The wait is over as the National Bowel Screening Programme finally begins in Whanganui.

The programme will be launched on October 22 and Whanganui Mayor Hamish McDouall is delighted it has reached the River City.

McDouall has had his own experience with seeing the effects of bowel cancer first-hand.

In his Otago University days, McDouall remembers his friend, a fit and talented footballer who loved music, becoming unwell and experiencing pain, thinking it was due to an ulcer.

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That "ulcer" turned out to be bowel cancer and his friend died.

The launch of the national programme follows the successful six-year pilot run by the Waitemata District Health Board. It will offer free screening to men and women aged 60 to 74 who are eligible for publicly funded healthcare.

Whanganui District Health Board anticipates 25 cases of bowel cancer will be identified in the first two years of the screening programme and that many of these will be in the early stages.

McDouall has another connection to the programme as his best friend Matthew is the son of Susan Parry, the clinical director of the programme and gastroenterologist.

"I know Susan very well, and I know she has done some wonderful work and is very passionate about this programme. She is also extremely humble, but this is an amazing thing that will save lives."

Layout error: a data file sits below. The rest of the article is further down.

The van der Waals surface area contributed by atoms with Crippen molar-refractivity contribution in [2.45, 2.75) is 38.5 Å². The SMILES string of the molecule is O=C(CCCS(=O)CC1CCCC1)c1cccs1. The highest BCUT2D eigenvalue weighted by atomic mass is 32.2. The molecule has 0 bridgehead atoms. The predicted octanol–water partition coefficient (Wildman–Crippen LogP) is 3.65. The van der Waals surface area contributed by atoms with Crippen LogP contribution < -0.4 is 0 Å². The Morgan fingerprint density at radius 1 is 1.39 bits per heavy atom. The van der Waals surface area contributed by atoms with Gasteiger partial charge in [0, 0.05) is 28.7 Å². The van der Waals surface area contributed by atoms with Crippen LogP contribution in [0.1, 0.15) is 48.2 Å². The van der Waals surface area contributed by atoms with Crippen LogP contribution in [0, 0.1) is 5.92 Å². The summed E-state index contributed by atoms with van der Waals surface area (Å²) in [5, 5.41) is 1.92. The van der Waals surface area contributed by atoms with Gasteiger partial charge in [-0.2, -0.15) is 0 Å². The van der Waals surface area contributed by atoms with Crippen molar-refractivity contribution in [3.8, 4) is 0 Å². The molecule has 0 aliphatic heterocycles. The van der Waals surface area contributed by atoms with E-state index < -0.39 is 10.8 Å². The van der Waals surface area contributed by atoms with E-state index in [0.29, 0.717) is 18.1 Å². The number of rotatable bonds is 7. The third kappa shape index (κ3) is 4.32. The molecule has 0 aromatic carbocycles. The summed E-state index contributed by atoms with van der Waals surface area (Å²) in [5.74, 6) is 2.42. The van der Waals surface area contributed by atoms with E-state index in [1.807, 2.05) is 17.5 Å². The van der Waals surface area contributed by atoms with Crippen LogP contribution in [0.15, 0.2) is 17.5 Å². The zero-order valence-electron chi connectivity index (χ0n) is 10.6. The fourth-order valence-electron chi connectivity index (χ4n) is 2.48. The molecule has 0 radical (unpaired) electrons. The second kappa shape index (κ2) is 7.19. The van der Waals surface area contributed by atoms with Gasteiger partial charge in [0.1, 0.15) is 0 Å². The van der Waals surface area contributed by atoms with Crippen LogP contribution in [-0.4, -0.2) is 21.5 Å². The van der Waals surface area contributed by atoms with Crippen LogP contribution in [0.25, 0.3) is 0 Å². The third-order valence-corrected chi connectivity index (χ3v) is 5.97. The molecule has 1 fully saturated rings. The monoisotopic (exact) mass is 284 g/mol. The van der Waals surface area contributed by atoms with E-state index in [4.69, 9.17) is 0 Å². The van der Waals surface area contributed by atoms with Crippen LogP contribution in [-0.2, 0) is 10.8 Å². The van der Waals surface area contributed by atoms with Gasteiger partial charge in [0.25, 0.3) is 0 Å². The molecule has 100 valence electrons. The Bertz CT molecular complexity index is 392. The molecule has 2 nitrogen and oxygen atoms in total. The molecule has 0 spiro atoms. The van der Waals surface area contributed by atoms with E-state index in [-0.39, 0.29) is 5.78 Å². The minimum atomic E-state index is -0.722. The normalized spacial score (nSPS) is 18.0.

It is estimated that of every 1000 people screened, 50 will be positive and 500 to 700 cancers can be expected to be detected every year once the programme is fully rolled out in June 2021.

When fully implemented, more than 700,000 people nationwide will be invited to take part in the programme every two years.

Bowel cancer is more common in men than women and for those aged over 60.

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The Ministry of Health said a screening every two years can help save lives by finding bowel cancer early and it can often be successfully treated.

The free screening test is quick, clean and simple to do by yourself at home.

All those eligible will be sent an invitation letter, a consent form and a free bowel screening test kit through the mail within two years of the programme starting in Whanganui.

The test, which should be returned by post, can detect tiny traces of blood present in a small sample of your bowel motion.

A positive test result does not necessarily mean cancer is present. It could be another minor condition but, if positive, it could mean further investigation is required, usually with a colonoscopy.

A negative result means that no further investigation is needed but it is important to note the screening test detects blood in the bowel motion, and some cancers do not bleed all the time.

Bowel cancer may also start to develop between screening tests so regular screening is important and participants will be invited for screening every two years while they are eligible.

McDouall encouraged everyone who receives a test kit in the post to participate.